Other features and advantages of the invention will be apparent from the following description, given by way of example, accompanied by the drawings, in which:
FIG. 1 is a longitudinal cross-section of the basic emulsifying module according to the invention showing the two variations of the inlet block;
FIG. 2 is a longitudinal cross-section of a variation that is useful as a pre-emulsifier;
FIG. 3 is a perspective of an oscillating cartridge;
FIG. 4 is an exploded perspective of the oscillating cartridge and its contents;
FIGS. 5 and 6 are two perspectives, each showing one surface of a non-perforated disc;
FIGS. 7 and 8 are two perspectives each showing one surface of a perforated disc;
FIGS. 9 and 10 are perspectives of variations of discs having diagonal notches;
FIGS. 11 and 12 are schematic longitudinal partial cross-sections of a cartridge showing its operation in the inactive and active stages, respectively; and
FIG. 13 is a schematic view showing the movement of the central portion of a disc in front of an aperture in the hollow axis.
The present invention is based on the principles of turbulence, cavitation, shearing, and laminar flow applied to liquids known to be immiscible at low and medium pressure, and the means of obtaining a high quality mixture or emulsion with superior fineness and stability.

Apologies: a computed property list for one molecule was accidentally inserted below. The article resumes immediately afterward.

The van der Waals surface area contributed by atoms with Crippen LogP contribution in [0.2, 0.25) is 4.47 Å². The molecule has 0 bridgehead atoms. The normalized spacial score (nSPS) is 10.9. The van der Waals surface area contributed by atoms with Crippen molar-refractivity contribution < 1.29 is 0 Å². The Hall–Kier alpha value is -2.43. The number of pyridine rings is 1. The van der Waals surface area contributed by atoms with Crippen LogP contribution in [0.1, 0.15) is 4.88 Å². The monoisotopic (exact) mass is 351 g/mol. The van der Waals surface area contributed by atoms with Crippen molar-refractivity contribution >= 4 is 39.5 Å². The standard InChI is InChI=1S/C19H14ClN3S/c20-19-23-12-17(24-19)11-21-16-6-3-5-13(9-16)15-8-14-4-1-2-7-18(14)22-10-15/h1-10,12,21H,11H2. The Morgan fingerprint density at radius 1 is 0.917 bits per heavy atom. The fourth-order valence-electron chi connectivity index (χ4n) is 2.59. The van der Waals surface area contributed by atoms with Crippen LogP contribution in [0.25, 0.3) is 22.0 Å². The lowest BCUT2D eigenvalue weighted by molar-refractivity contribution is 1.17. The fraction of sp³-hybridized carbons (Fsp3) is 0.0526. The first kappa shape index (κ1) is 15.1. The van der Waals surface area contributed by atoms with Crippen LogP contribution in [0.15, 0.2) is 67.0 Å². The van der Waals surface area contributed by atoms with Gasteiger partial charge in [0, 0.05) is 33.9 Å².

For the sake of simplicity, from this point on, all modules or groups of modules encompassed by the invention will be referred to as emulsifying modules, that is, mixing modules, homogenizers, pre-emulsifiers, emulsifiers, and homogenizer-emulsifiers.
The module or group of modules according to the invention can serve as a homogenizer for particularly unstable liquids or fluids, or both.
As the first drawings show, there are several variations of homogenizers or emulsifiers or homogenizer-emulsifiers, all referred to below as emulsifiers, which can be grouped to form a complex multi-stage emulsifier that could also include a pump.
First, there is a base module which may serve as either a pre-emulsifier or an emulsifier.
It is formed of a cylindrical tubular body 1 sealed at either end by an end block, which may be either an inlet block 2 or an outlet block 3, for the passage of one or more fluids or a mixture of fluids. Inlet block 2 may consist of either a three-track mixing inlet block 4, or a single track inlet block 5. The supply circuits for the different tracks include a pump (not shown) for carrying the fluid or mixture of pressurized fluids to the module.
Mixing block 4 is equipped with two tracks for fluids to be emulsified, for example (but not necessarily), water and a vector fluid such as an oily fuel, a vegetable, animal, or other liquid, said third track being provided for an additional liquid such as a reactive, a by-product, a colorant, or the like. Pressurized fluid arrives at the inlets.
Each end block 2 or 3 is attached to cylindrical body 1, for example, it may be joined with a gasket seal such as seals 6 and 7, respectively.